That goes back to finding someone who understands the character that they are playing. One of my main characters is this not-very-successful singer up in Alaska, and she knows she’s good, but she knows that she’s never going to get to be Bonnie Raitt or Lucinda Williams, and she sings covers mostly. There’s a nice section of dialogue where she talks about every once in a while, once a night maybe, there’s a song where how she feels and how the audience feels all comes together – these moments of grace. I thought of Bruce, and how he could do concerts on automatic pilot if he wanted to, but every night goes out and tries to find those moments of grace. He tries to connect with the audience that night, in that moment, time after time after time. He, at least, understands that character. And he understands the bigger thing, the idea of limbo, the idea of people living in limbo – the fear of hell being greater than the desire for heaven. Could be a bad relationship, a job they hate, a political situation where if you stick your head up you might get it cut off. What does it take to take the emotional risk? That’s the theme of a lot of Bruce songs.

By the time you approached him about Limbo, it had been quite a while since you’d worked together. Had you stayed in touch?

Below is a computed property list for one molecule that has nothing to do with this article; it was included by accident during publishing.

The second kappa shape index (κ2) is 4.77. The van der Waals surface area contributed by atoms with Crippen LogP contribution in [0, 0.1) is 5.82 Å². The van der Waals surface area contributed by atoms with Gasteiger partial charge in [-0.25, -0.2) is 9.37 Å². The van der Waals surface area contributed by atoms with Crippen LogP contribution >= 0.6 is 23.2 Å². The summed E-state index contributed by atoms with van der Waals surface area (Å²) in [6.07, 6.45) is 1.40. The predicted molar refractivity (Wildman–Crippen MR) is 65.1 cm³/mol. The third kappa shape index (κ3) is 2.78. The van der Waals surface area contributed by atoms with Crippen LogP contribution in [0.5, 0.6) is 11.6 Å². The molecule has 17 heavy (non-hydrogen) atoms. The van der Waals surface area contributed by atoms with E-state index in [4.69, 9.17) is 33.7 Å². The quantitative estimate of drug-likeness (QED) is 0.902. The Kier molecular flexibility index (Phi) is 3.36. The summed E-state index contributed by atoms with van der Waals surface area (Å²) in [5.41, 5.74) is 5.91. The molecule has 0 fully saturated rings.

Every once in a while, we’d call them up if we were going to be in the same place at the same time. We saw him play in Milan, we saw him in Denver. We thought a song for this film was something he’d be good at, and I believe it was a song he’d already been playing with a bit. Also, he’d been doing an acoustic tour, and he was able to sing in that falsetto. I just loved it right away when I got the tape. It was a nice thing for him to do — he came and watched the movie and all. I think he’s got about a dozen songs in some form or order he’s working on at any given time. He writes constantly, and it was an associative thing where he thought that hey, this song might fit. It hit the mood, and it was so perfect, we modulated the sound of the airplane that segues into the song into the key of that song. It made a nice transition.

David Strathairn (left), Mary Elizabeth Mastrontonio (bottom) and John Sayles (middle) on the set of Limbo

To me, it’s always interesting to see an artist in one medium work in another. I had done a pilot called “Shannon’s Deal,” and the producer had gotten Wynton Marsalis to do the music for it. This was just when Wynton was starting to get well known, and it was unusual to be using jazz for a TV show. He hadn’t done any scoring at that point. I went to that first session where they were recording the music for the first episode. I saw this learning curve where he was just watching the scene, and by the second cue, he understands that he’s playing with these guys, the cast on the screen. This wasn’t about making a song that everyone’s going to be humming the next day. Part of the song has already been written up there on the screen. Just to see those players in that situation is always interesting to me.

You seem to have explored music’s onscreen possibilities more than your average filmmaker. What is it about music that you connect to? Did you grow up listening to music?